USA Road Map To Year 2030

The United States is under threat of losing its dominant status in the world. We are losing our influence not because of a lack of military power, but rather the relative decline in our economic power. The remainder of the world is catching up and this is particularly true with China and other parts of Asia. The question is what, if anything, can we do about it.

The National Intelligence Agency (NIA) recently published their economic global forecasts for the year 2030.using four different scenarios.

Stalled Engines: A scenario in which the US and Europe turn inward and globalization stalls.

Fusion: A world in which the US and China cooperate, leading to worldwide cooperation on global challenges.

Gini-Out-of-the-Bottle: A world in which economic inequalities dominate.

Non-state World: A scenario in which non-state actors take the lead in solving global challenges.

As shown on the graph to the left, in 2000 the United States share of global Gross Domestic Product (GDP) was just under 25%. The expected share of global GDP for the United States in the year 2030 is in a range of 17% to 19%, depending on which of the above scenarios becomes reality. This is a drop between 24% and 32% in thirty years and the decrease is expected to continue for some time and most likely at an increasing pace.

Per the NIA,

“By 2030 Asia will be well on its way to returning to being the world’s powerhouse, just as it was before 1500.”

The expected countries to rise include China, India and Brazil. The NIC is not expecting much from Russia; however, countries in Sub-Saharan Africa, other parts of Asia and Latin America, especially Brazil, are expected to significantly increase their share of global GDP by the year 2030 as pictured in the graph below.

The Solution

We have no control over the population size of India and China, 1.24 and 1.34 billion respectively. Each country has four times as many people as the United States. For much of the 20th century both countries were in poverty, therefore their countries’ economy was not much of a factor. Now both countries are developing a middle class and thus their Gross National Product is rising rapidly.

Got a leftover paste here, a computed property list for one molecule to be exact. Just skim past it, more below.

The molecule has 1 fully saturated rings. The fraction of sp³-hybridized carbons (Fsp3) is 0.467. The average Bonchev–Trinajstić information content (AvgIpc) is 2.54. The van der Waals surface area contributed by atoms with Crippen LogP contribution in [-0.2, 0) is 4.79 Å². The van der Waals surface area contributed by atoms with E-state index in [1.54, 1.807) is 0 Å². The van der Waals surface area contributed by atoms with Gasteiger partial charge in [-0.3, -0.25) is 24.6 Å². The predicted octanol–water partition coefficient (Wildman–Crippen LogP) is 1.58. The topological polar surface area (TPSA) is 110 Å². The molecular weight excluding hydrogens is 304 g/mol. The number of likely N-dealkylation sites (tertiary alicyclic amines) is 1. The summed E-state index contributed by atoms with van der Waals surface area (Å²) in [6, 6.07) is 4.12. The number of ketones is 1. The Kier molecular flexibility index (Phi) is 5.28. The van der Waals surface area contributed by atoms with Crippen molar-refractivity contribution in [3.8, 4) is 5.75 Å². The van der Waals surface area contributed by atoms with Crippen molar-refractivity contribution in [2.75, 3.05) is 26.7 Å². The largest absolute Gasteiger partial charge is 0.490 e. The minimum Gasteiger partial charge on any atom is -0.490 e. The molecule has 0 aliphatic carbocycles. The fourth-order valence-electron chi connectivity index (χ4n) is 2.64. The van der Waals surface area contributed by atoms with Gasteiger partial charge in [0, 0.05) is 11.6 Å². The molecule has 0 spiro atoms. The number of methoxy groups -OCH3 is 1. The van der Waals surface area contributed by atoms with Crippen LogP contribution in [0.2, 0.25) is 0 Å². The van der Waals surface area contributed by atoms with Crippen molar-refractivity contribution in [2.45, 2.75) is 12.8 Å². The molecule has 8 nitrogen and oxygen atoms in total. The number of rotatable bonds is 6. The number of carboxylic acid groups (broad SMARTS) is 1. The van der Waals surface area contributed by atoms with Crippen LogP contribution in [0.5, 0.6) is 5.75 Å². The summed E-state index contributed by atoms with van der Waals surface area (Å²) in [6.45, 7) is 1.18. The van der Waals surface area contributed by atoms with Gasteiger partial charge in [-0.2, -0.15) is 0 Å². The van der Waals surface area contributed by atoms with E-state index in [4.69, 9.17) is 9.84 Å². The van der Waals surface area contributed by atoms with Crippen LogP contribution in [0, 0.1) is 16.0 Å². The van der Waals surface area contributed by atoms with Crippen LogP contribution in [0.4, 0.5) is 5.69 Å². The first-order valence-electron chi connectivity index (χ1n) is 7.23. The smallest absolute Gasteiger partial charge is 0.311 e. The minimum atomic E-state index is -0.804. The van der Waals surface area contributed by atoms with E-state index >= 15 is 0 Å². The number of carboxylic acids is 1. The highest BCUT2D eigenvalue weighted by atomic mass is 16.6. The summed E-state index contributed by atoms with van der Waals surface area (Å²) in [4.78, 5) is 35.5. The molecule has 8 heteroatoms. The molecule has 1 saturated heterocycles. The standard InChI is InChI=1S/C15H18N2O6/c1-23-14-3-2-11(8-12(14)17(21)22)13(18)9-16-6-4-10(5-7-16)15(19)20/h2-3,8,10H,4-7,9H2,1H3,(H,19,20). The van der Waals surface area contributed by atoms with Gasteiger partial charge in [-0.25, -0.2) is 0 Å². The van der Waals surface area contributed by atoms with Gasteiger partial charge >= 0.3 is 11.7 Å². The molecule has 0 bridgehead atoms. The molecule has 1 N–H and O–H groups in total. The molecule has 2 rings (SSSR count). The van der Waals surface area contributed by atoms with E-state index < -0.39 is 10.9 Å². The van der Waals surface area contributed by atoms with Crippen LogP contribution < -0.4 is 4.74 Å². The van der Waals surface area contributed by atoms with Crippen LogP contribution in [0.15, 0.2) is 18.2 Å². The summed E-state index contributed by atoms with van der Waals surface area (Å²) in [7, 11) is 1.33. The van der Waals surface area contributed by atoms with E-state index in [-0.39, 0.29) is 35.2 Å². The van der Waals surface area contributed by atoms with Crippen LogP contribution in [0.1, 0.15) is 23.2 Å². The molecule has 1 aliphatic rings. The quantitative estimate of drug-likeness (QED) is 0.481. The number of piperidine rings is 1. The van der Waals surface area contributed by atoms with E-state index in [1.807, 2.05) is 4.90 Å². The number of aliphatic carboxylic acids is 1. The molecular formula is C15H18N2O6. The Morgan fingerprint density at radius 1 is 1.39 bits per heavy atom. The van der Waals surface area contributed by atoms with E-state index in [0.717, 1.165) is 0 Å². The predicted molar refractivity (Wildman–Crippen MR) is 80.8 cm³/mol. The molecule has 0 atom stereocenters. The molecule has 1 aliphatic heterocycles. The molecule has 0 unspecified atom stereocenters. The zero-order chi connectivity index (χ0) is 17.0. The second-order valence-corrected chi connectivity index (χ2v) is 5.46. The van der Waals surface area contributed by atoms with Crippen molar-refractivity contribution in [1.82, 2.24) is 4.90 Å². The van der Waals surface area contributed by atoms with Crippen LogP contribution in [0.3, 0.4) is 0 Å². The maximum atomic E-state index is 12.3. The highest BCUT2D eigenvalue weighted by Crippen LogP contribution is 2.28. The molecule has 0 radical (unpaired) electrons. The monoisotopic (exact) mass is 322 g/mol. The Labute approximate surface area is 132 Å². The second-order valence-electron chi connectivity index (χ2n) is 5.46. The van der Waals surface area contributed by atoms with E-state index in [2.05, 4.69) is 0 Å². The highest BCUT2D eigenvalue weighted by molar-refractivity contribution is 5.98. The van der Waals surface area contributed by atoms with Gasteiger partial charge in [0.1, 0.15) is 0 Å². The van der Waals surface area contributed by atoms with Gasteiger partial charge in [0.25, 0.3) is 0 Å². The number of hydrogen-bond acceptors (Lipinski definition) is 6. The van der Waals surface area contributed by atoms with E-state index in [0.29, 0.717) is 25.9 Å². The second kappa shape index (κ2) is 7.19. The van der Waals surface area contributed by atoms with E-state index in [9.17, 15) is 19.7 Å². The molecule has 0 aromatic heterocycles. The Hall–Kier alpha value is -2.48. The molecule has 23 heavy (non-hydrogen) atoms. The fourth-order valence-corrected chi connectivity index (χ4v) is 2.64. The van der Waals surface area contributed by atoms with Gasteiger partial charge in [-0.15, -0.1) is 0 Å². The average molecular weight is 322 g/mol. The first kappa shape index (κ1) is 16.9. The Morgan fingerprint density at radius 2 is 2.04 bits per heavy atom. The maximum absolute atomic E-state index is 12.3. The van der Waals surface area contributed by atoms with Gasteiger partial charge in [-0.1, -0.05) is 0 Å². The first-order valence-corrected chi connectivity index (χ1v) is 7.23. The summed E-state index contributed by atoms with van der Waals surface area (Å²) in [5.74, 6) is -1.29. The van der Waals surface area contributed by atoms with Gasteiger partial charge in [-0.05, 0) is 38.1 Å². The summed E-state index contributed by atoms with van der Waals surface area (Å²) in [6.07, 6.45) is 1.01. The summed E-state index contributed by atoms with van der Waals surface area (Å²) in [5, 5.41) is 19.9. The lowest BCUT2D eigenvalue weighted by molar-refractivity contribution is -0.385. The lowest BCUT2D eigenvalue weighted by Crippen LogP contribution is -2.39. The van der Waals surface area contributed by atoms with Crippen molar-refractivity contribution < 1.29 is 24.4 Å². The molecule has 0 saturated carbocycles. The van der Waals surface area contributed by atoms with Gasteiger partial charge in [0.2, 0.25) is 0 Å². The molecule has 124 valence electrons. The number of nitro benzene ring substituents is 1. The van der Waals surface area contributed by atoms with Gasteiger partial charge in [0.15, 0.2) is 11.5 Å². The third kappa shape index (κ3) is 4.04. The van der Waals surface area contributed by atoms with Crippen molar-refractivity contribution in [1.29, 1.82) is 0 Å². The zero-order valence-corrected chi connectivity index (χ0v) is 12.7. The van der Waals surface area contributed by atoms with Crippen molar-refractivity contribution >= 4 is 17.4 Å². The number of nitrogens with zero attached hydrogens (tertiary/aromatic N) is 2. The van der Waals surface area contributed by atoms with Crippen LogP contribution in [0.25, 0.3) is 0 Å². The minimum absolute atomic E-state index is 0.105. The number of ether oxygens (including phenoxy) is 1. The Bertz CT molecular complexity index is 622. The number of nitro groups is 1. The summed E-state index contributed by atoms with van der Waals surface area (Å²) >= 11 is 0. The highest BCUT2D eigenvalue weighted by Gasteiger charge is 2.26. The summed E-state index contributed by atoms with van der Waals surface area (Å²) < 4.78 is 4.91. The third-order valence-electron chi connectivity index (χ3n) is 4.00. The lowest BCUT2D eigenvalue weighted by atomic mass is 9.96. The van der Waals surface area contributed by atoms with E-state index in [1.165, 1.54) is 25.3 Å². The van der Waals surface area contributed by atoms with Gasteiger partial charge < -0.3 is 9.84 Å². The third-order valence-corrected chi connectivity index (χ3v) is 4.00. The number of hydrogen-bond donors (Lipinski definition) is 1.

Here is what we must do.
Nurture A Strong Economic Relationship With The Following Countries.

The total population of this trading consortium is almost equal to the separate populations of India and China. 

This will not be easy. China and India will not sit ideally by as we nourish these relations. They will be tough competitors. If we pursue these other nations with the attitude they must “follow our lead” and not have much flexibility, we will lose. They may need us; however remember we also need them.

Choosing Europe as a strategic partner was easy; they already are a major partner. Canada and Mexico are neighbors sharing borders with us and for that reason alone it makes sense to have them join the alliance. Canada may be the best friend we have in the world.

Russia is included because our historical cultures are similar and if they are not invited to our party they will be invited by China, They are wrestling with democracy; however they are making progress. It did not take long for Germany to become an ally after World War II

I included Haiti and Cuba for three reasons: 1) They are our neighbors,  2) If we don’t China will and 3) It is time we stop “punishing” the people of Cuba because of the countries leadership and it is the Judeo/Christian thing to do. Both countries are impoverished and yet so close to the United States. We have ignored them for too long.

Reduce Defense Budget

We have the largest defense budget in the world at $711 billion with China having the next largest at $130 billion. Our defense budget is equal to the next 13 largest budgets in the world combined. Our resources are limited and we are in danger of slipping in influence because of economic competition rather than military.

Education is A Key

In a paper published by American Progress titled The Competition That Really Matters they said the following,

“Today, public commitment to early childhood, educational, and technological development in China is accepted as an integral part of a national economic strategy, unlike in the United States. In 2007 China surpassed the United States in the numbers of college graduates focusing on science, math, engineering, and technology fields. Three years later, it became the world’s largest provider of higher education.